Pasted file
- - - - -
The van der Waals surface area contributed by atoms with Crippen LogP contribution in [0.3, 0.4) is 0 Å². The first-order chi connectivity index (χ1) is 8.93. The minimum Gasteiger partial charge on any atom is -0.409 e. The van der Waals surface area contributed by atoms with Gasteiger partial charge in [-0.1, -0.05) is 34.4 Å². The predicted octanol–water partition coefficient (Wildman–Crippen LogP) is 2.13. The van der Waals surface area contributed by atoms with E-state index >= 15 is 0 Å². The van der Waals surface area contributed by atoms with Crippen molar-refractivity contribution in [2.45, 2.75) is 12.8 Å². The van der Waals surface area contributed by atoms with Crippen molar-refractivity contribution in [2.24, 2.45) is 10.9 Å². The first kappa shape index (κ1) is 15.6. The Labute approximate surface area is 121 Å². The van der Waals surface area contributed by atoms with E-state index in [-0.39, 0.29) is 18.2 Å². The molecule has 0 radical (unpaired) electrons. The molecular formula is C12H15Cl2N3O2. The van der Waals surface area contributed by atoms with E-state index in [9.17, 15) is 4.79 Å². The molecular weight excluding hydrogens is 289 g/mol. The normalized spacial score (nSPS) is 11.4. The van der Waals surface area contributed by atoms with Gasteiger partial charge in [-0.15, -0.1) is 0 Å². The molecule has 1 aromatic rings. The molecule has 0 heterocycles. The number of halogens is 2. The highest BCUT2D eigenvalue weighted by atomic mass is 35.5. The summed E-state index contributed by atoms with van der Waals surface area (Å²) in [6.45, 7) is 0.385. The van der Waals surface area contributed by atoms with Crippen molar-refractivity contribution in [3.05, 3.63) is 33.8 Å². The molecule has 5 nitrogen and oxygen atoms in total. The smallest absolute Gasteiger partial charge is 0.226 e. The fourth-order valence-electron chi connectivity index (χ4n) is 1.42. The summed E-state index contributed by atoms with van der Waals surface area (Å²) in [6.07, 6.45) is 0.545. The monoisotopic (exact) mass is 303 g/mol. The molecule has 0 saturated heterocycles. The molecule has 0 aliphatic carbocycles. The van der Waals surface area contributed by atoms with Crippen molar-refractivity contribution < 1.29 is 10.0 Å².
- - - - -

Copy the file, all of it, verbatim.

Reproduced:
The van der Waals surface area contributed by atoms with Crippen LogP contribution in [0.3, 0.4) is 0 Å². The first-order chi connectivity index (χ1) is 8.93. The minimum Gasteiger partial charge on any atom is -0.409 e. The van der Waals surface area contributed by atoms with Gasteiger partial charge in [-0.1, -0.05) is 34.4 Å². The predicted octanol–water partition coefficient (Wildman–Crippen LogP) is 2.13. The van der Waals surface area contributed by atoms with E-state index >= 15 is 0 Å². The van der Waals surface area contributed by atoms with Crippen molar-refractivity contribution in [2.45, 2.75) is 12.8 Å². The van der Waals surface area contributed by atoms with Crippen molar-refractivity contribution in [2.24, 2.45) is 10.9 Å². The first kappa shape index (κ1) is 15.6. The Labute approximate surface area is 121 Å². The van der Waals surface area contributed by atoms with E-state index in [-0.39, 0.29) is 18.2 Å². The molecule has 0 radical (unpaired) electrons. The molecular formula is C12H15Cl2N3O2. The van der Waals surface area contributed by atoms with E-state index in [9.17, 15) is 4.79 Å². The molecular weight excluding hydrogens is 289 g/mol. The normalized spacial score (nSPS) is 11.4. The van der Waals surface area contributed by atoms with Gasteiger partial charge in [-0.15, -0.1) is 0 Å². The molecule has 1 aromatic rings. The molecule has 0 heterocycles. The number of halogens is 2. The highest BCUT2D eigenvalue weighted by atomic mass is 35.5. The summed E-state index contributed by atoms with van der Waals surface area (Å²) in [6.45, 7) is 0.385. The van der Waals surface area contributed by atoms with Crippen molar-refractivity contribution in [3.05, 3.63) is 33.8 Å². The molecule has 5 nitrogen and oxygen atoms in total. The smallest absolute Gasteiger partial charge is 0.226 e. The fourth-order valence-electron chi connectivity index (χ4n) is 1.42. The summed E-state index contributed by atoms with van der Waals surface area (Å²) in [6.07, 6.45) is 0.545. The monoisotopic (exact) mass is 303 g/mol. The molecule has 0 saturated heterocycles. The molecule has 0 aliphatic carbocycles. The van der Waals surface area contributed by atoms with Crippen molar-refractivity contribution < 1.29 is 10.0 Å².